Red Foxes are widely distributed across North America and are native to Nova Scotia. They are very curious by nature and successfully inhabit both rural and urban areas. They prefer wild foods like insects, wild fruit, small birds, eggs, and small mammals, such as mice and voles. Hungry foxes will scavenge for food wherever they can find it, including residential or developed areas associated with people. As a result, foxes will become comfortable living within sight of people. Sources of food may include unsecured garbage, pet foods, fallen fruit, compost, spillage from backyard bird feeders, waste food around retail or commercial businesses and handouts from concerned or curious citizens. Free-range chickens or small pets such as outdoor cats may also become food for foxes.
Each spring, female foxes produce their litters of young in dens. Fox dens can be located in sand dunes, dirt banks, or under stumps, brush piles, or outbuildings. When foxes den in or near residential communities, homeowners may become concerned. Increased sightings of foxes occur during spring and early summer because of increased energy demands to provide food for the young. Hungry foxes are more likely to approach people looking for handouts and can be quickly conditioned to feeding. Foxes dependent on human foods are often considered a nuisance.
Foxes are easily habituated to humans, and when they are actively fed by people, their numbers can increase to exceed the carrying capacity of the landscape. This may encourage foxes to den closer to artificial food sources which continues the cycle of dependency on human food. During periods of high population, foxes are also more susceptible to fatal diseases like mange, and rabies. Fatal diseases are nature's way of controlling population levels and quickly spread when fox numbers increase.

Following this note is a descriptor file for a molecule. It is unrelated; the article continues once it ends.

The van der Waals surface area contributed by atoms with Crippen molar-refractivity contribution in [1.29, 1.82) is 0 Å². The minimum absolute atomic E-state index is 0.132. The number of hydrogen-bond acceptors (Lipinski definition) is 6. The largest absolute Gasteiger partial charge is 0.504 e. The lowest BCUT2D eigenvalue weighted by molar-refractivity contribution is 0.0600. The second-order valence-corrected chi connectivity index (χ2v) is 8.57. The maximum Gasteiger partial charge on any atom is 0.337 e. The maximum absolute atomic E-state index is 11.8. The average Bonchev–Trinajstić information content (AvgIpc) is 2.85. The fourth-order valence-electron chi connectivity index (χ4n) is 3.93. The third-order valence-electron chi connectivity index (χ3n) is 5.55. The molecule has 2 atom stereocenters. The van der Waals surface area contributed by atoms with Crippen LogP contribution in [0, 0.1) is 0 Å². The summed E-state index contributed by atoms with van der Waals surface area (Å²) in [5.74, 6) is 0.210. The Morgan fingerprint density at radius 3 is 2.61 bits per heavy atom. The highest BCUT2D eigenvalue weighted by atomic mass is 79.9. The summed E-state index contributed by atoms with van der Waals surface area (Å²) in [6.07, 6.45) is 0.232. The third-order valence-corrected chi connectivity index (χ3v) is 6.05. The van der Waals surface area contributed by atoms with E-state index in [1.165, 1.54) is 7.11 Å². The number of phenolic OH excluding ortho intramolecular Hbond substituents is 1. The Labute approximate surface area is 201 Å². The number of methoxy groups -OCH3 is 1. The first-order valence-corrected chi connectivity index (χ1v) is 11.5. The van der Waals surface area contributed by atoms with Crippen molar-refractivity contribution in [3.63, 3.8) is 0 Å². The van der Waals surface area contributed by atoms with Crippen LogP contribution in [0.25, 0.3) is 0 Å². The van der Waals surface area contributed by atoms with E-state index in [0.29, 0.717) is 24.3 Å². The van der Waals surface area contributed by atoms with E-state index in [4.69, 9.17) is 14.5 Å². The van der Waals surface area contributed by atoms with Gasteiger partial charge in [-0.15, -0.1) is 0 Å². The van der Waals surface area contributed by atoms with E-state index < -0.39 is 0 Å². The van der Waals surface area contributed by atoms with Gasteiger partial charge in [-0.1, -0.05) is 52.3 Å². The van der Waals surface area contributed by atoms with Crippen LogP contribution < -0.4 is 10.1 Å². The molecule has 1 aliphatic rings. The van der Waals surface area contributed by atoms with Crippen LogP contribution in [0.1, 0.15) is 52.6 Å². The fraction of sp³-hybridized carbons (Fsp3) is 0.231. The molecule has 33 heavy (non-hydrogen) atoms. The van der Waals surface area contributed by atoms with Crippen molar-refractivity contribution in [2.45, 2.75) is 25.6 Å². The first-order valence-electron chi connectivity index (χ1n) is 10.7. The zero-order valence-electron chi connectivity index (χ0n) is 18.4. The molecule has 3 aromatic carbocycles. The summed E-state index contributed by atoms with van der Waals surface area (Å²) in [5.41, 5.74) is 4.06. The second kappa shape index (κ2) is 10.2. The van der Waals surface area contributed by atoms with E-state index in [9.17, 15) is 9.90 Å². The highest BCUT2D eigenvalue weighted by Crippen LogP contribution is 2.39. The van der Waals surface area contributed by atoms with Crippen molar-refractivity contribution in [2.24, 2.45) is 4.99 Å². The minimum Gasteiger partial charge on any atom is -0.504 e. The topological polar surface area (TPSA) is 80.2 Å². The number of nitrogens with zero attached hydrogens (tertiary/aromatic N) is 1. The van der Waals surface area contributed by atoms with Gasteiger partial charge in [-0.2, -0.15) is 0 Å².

Do not feed foxes!
Do not approach foxes.
Keep your property free of all unsecured garbage, especially if it contains food waste.
Clean up spilled bird seed around bird feeders.
Only feed birds during winter.
Do not feed your pets outdoors.
Keep compost secured from access by foxes or other wildlife.
Clean up or secure any outbuilding before it can be used as a den site.
Keep small pets indoors or on a leash.
Most importantly, encourage your children and your neighbours to do the same. Your assistance will help to avoid problems with foxes as well as other wildlife.
The red fox is protected under the Wildlife Act in Nova Scotia and may not be trapped or killed except during the legal trapping or hunting seasons. Removal of nuisance foxes from an area is not a practical solution as neighboring foxes will immediately move into this vacant habitat.
Nova Scotia Department of Lands and Forestry should be contacted where there is a demonstrated concern for human safety, destruction of property or a diseased or injured animal. If this occurs, contact your local office at Lands and Forestry, or call 1-800-565-2224 after hours.